Thu 13 Aug, 2009 12:39 am
an op-ed article = an opinion-editorial article?
"No one condones the actions of those who disrupt public events," House Republican leader John Boehner of Ohio said in an op-ed article published in today's USA TODAY. "But those in Washington who dismiss the frustration of the American people and call it 'manufactured' do so at their own peril."
The "op" in "op-ed" stands for opposite. In American newspapers, the opinionated editorials are usually (almost always) found on a separate left-hand page, identified as the editorial page. The page opposite from these opinion pieces is called the "op-ed" page. The columns printed on the op-ed page often (but not always) will disagree with the official opinions expressed on the editorial page.
But how to pronounce op-ed? Opt?
No. It's pronounced like two distinct words. Op Ed.
Incidentally, it's only relatively recently that this expression -- op-ed -- has become part of the standard vernacular. It used to be strictly newsmen's slang but somehow wormed its way into general everyday use.
So it is with many words, Merry. Are you suggesting that newly coined words are less worthy than those with history? It came into use like every other word that comes into use; it either described something that never was or it described something that was, better.
Are you suggesting that newly coined words are less worthy than those with history?
I wasn't suggesting any such damned thing. What made you think I was? Words enter the mainstream language from slang sources all the time; as an undergraduate (about 44 b.c.e. or thereabouts) I once wrote a whole long essay on that subject. Got an A on it, too. You tryin'a start a fight or somethin'?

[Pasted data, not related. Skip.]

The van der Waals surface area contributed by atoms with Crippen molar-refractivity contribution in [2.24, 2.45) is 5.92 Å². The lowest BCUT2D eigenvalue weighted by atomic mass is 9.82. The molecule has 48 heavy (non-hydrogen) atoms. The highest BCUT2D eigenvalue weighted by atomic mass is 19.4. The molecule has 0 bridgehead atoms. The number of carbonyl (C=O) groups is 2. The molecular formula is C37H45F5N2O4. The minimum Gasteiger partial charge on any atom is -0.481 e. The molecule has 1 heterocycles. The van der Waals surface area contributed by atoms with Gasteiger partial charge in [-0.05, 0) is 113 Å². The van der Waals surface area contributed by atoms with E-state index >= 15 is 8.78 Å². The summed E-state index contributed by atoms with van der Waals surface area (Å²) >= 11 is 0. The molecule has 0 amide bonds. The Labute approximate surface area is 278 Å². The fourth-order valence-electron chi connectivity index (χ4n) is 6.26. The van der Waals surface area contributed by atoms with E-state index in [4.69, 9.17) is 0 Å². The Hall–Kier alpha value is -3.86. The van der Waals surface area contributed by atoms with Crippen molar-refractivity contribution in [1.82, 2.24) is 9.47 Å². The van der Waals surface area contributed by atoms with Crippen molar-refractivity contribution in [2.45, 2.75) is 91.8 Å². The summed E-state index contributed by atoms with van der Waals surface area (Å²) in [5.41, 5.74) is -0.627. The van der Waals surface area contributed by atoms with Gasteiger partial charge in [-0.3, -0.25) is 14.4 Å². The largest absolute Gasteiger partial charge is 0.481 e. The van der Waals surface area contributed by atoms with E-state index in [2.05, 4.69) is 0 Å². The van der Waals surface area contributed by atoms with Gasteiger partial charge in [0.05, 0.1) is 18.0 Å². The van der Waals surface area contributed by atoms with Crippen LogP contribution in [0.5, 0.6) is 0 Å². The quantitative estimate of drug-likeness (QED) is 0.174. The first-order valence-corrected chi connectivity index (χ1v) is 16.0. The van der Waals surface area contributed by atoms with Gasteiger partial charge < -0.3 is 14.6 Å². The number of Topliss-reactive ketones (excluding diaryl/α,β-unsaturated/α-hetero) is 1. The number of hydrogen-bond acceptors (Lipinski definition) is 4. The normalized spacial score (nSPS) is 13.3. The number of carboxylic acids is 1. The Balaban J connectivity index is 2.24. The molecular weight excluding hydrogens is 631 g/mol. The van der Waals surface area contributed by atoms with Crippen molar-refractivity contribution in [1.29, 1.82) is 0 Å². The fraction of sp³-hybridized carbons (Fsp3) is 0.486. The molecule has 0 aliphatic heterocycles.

easy champ, easy...gotta go the distance...pace yourself
I wasn't suggesting any such damned thing. What made you think I was?
Your choice of words, Merry. "It used to be strictly newsmen's slang but somehow wormed its way
into general everyday use.
Forgive me if I've misinterpreted your words but is there a meaning for 'worm its way in' that isn't pejorative?
'No' what, Roger, the artful dodger.
No, in response to your question.
Less than precise word choice seems to be one of my more glaring failings. To me, to 'worm its way' suggests something cloaked, clandestine and 'below the radar'. Not that there's anything wrong with that. No pejorative connotation intended.
If I may be so bold; a fault that one oughta be careful about considering how ESLs and others, me included, look to you as a source of knowledge and wisdom.
You may not be aware of this, JTT, but I'm ESL myself. My native tongue is Latvian. Didn't pick up this local vernacular until I was 11 yrs of age, and then mostly in self-defense. One can't really go about the world today without the lingua Franca
, if you will.
I was aware of that, Merry, though I didn't know exactly when in terms of age.